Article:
(Oprah.com) -- Maybe your illusions about Santa crashed a long time ago. Never mind! There are still plenty of reasons -- five, to be exact -- to go through life expecting the very best.
We'd just finished decorating the Christmas tree. Covered with pine sap and puncture wounds, I was snarfing down a soothing pound of chocolate when my 6-year-old daughter Katie asked, "Mommy, what's that?" She pointed to a single pine needle that, curiously, appeared to be levitating in midair about four feet away from our new tree.
Squinting, I saw a tiny string of spider silk connecting the needle to the ceiling. I thought of brushing it away but decided I was way too tired to walk across the living room. "Oh," I said, "why, that's the ... the Magic Pine Needle! Don't touch it! The reindeer need it for ... uh ... morale."
Fast-forward a year. Now Katie was 7, and along with her younger brother and sister, she'd just helped me put the finishing touches on a blue spruce. "Okay!" she crowed when the last bauble was hung. "Now all we need is the Magic Pine Needle!"
"The what? Oh, right! The Magic Pine Needle!" I rubbed my eye, which felt like it had been stabbed by a stray branch. "Um, well, see, that was a one-time deal. Every family gets the Magic Pine Needle only once in a lifetime."
All three of my children stared at me as though I'd just stuffed Santa into the trash compactor, along with the miraculous Hanukkah lamp, the Kwanzaa candles, and the baby Jesus.
That was the only time in my life I have actually gone looking for a spider. I never found one. Ever since, the memory has reared its accusatory head whenever my children show the slightest sign of dysfunction. Teenage cynicism? Computer-game addiction? Disinterest toward math? Part of me believes that if I'd just kept my mouth shut, avoided creating unrealistic expectations, I could have averted them all.
But of course, the real issue isn't the Magic Pine Needle. The real issue is managing assumptions. Many of us have misconceptions about how to do that, but expectation management, so necessary this time of year, is a vital skill you need no matter what the season.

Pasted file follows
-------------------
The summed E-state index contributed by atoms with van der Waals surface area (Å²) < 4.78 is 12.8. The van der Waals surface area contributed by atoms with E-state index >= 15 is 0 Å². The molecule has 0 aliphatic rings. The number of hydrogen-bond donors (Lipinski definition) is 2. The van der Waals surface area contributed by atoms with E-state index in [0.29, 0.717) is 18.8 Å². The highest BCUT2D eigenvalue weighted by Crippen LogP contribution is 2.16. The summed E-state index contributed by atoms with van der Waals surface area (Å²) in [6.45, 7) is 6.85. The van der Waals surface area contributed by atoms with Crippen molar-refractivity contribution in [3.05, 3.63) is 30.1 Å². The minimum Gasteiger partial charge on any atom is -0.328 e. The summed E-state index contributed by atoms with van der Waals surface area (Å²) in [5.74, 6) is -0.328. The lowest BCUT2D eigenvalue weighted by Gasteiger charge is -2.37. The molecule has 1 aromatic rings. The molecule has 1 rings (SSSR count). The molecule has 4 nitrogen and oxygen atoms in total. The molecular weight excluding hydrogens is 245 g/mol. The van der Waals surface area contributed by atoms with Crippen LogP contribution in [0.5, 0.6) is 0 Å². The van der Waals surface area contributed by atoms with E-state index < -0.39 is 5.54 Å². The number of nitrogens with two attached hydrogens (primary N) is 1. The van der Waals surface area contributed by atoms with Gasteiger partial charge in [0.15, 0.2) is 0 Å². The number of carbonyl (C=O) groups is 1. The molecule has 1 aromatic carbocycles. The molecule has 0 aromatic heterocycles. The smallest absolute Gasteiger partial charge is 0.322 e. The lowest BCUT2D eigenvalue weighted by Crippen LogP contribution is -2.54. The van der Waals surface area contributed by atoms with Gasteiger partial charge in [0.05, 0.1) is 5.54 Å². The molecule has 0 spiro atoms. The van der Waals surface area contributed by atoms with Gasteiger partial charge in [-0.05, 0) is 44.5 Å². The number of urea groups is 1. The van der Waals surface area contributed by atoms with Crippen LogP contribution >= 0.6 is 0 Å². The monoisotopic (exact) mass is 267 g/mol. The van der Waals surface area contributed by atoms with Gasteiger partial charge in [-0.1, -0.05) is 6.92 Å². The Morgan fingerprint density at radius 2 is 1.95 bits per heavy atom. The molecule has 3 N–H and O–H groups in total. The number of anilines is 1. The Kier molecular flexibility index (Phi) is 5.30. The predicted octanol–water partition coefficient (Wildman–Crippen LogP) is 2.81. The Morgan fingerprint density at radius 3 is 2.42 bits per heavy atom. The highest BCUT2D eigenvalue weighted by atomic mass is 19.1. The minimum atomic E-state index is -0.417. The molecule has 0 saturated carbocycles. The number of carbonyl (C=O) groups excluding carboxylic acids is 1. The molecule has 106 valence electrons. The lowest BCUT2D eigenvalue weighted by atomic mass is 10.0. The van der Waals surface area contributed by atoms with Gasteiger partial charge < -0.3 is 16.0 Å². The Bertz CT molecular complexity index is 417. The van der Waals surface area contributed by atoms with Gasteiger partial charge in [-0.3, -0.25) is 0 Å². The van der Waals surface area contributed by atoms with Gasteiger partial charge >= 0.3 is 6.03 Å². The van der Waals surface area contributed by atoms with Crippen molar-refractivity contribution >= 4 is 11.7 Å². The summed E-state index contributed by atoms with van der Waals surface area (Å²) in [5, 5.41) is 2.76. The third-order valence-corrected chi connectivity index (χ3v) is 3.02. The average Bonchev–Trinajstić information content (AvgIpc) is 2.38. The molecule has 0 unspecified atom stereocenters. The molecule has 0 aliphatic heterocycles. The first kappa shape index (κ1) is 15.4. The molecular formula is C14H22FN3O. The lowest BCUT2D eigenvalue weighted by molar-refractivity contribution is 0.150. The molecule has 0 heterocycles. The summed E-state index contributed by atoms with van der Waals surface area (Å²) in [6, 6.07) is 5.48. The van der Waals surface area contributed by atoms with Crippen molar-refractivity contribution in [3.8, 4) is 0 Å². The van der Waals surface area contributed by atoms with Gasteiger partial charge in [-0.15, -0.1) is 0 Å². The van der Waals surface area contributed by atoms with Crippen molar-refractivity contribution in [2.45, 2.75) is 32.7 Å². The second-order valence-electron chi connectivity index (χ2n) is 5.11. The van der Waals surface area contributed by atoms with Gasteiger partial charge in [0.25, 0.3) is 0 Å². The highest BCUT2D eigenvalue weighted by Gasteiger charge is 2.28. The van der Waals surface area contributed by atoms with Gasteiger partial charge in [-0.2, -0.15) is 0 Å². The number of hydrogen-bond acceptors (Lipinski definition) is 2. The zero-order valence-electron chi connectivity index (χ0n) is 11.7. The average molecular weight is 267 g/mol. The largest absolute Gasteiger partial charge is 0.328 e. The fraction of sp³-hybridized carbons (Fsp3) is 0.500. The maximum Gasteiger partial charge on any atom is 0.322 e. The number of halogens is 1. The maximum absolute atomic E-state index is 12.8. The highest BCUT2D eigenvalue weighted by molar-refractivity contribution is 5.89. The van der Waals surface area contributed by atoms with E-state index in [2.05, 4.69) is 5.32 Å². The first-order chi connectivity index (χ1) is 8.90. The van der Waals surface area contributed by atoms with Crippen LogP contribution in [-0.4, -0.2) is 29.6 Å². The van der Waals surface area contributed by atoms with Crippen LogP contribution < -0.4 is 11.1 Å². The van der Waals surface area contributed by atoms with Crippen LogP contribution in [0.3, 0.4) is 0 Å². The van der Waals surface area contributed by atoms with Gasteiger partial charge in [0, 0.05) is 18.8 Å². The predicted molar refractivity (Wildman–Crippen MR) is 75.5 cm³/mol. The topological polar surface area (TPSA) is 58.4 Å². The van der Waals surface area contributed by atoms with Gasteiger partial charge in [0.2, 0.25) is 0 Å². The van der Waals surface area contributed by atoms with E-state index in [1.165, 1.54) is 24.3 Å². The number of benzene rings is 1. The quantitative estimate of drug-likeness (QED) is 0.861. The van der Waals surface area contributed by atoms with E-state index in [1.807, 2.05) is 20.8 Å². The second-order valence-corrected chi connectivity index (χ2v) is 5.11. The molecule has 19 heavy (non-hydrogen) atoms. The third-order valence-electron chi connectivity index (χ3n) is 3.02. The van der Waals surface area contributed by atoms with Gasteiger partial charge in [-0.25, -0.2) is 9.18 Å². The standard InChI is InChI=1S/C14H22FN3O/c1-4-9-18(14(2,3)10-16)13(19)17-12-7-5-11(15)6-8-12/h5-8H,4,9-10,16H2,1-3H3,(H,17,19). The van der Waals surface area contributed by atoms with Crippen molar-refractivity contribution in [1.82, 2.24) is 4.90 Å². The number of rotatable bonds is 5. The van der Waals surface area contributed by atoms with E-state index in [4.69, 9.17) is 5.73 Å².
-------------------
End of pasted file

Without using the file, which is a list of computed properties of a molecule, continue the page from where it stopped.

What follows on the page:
Our thoughts about an event can have a dramatic effect on how we go through the event itself. When our expectations are low, it's easy to be pleasantly surprised. When they're not, we're vulnerable to painful disappointment. Because of this, many people spend a good deal of effort trying to avoid developing high hopes about anything.
I learned this from a terrifically scientific poll I conducted by discussing preconceptions with several friends, plus a UPS delivery person who showed up at my house unexpectedly during my research. The consensus was that we should learn to live in a Zen-like state of present-moment awareness, looking forward to nothing and so precluding disappointment.
If we can't manage that, we should at least diminish our expectations until they're pretty much invisible to others (and, in a best-case scenario, to ourselves). A third recommended strategy was deliberately bracing for bad things so that reality, when it arrives, will at worst confirm our predictions but potentially be a happy surprise.
Expectation loiters in the DNA of every sentient being; when you tell yourself or a loved one, "Don't get your hopes up," you're fighting ancient genetic programming. It may work once in a while, but as a successful life strategy? Don't get your hopes up.
Why we should expect the best
If we're stuck with having expectations, there's a very good reason to embrace positive ones: It's that we often create what we anticipate. Sociologist Robert K. Merton, who coined the phrase "self-fulfilling prophecy," pointed out many ways in which our beliefs create predicted consequences (as when your mind goes blank in a situation where you fear looking stupid or when you never even try to develop a skill you don't expect to master).